What’s Behind Your Chronic Back Pain?

brunette woman massaging her neck in a bedroomBack pain. Sooner or later, everybody has some. It may be a dull ache. I may be sharp or stabbing pain. When a person has chronic back pain, it can seem as if you’re constantly in some degree of pain.

People often assume their back pain is due to an incident. They slipped during a Fort Worth ice storm, for instance. Others think they are saddled with a “bad back.”

Truth be told, most chronic back pain is caused by underlying conditions. Sure, your less that idyllic golf swing can trigger pain, but those events aren’t usually the root cause.

Since Dr. Tinley helps our DFW Center for Spinal Disorders works through their chronic back pain, let’s spend these two almost springy March blogs on chronic back pain.

How common is chronic back pain?

Research shows that 80 percent of Americans will experience some sort of back pain in their lives. One tenth of that group — eight percent of the total population — has chronic back pain.

What are the symptoms of chronic back pain?

Chronic back pain symptoms typically come on gradually and are long lasting. Chronic means the pain is with you for more than six weeks. Chronic back pain is different from acute back pain, and it won’t go away without medical treatment.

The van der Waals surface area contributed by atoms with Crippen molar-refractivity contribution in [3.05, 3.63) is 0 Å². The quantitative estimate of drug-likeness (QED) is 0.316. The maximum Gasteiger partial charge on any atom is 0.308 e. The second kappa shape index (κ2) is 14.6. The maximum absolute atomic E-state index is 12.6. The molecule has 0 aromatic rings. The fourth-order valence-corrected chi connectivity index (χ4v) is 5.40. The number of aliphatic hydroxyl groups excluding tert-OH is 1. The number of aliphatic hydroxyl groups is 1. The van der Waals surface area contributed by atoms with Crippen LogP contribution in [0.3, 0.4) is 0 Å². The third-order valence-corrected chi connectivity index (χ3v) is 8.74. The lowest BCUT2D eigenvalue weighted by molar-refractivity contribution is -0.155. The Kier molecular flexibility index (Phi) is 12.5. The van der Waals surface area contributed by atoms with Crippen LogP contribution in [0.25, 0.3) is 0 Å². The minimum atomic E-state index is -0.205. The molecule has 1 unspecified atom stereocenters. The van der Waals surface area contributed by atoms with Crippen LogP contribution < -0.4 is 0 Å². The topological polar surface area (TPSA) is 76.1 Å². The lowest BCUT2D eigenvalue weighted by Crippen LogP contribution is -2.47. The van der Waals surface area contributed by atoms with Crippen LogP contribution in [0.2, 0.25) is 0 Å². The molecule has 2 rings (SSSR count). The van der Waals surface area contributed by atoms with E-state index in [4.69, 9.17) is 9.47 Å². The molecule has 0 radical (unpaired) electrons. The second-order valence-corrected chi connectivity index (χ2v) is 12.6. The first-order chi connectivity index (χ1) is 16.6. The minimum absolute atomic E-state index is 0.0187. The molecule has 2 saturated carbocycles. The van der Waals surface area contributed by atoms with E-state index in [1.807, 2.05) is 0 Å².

Acute back pain, which usually comes on suddenly and goes away within two to six weeks, can be due to an event such as lifting a box the wrong way. That’s not the case with chronic back pain.

What are the causes of chronic back pain?

As mentioned above, chronic back pain isn’t a one-time event that you can point to as the cause. This pain is due to underlying conditions. Here are five of the most common of those. We’ll finish out this blog and continue the list in March’s second blog.

  1. Muscle deconditioning — Muscle atrophy is one of the most common causes of chronic back pain. Muscle deconditioning happens when your back muscles lack the strength and stability to support you properly, leading to wear and tear over time.Lack of physical activity is the biggest contributor here. Not only are we too sedentary these days, but sometimes if you do have an injury that causes acute pain you then become more sedentary, which exacerbates the problem.When your muscles become weak, they can no longer support the ligaments and vertebrae as they normally would.

OK, that’s the first common cause of chronic back pain. In March’s second blog, we’ll cover the remaining top five reasons for your chronic back pain. Until then, if you’re dealing with said pain, call Dr. Tinley at (817) 916-4685 to schedule an appointment.

Posted in: Back Pain

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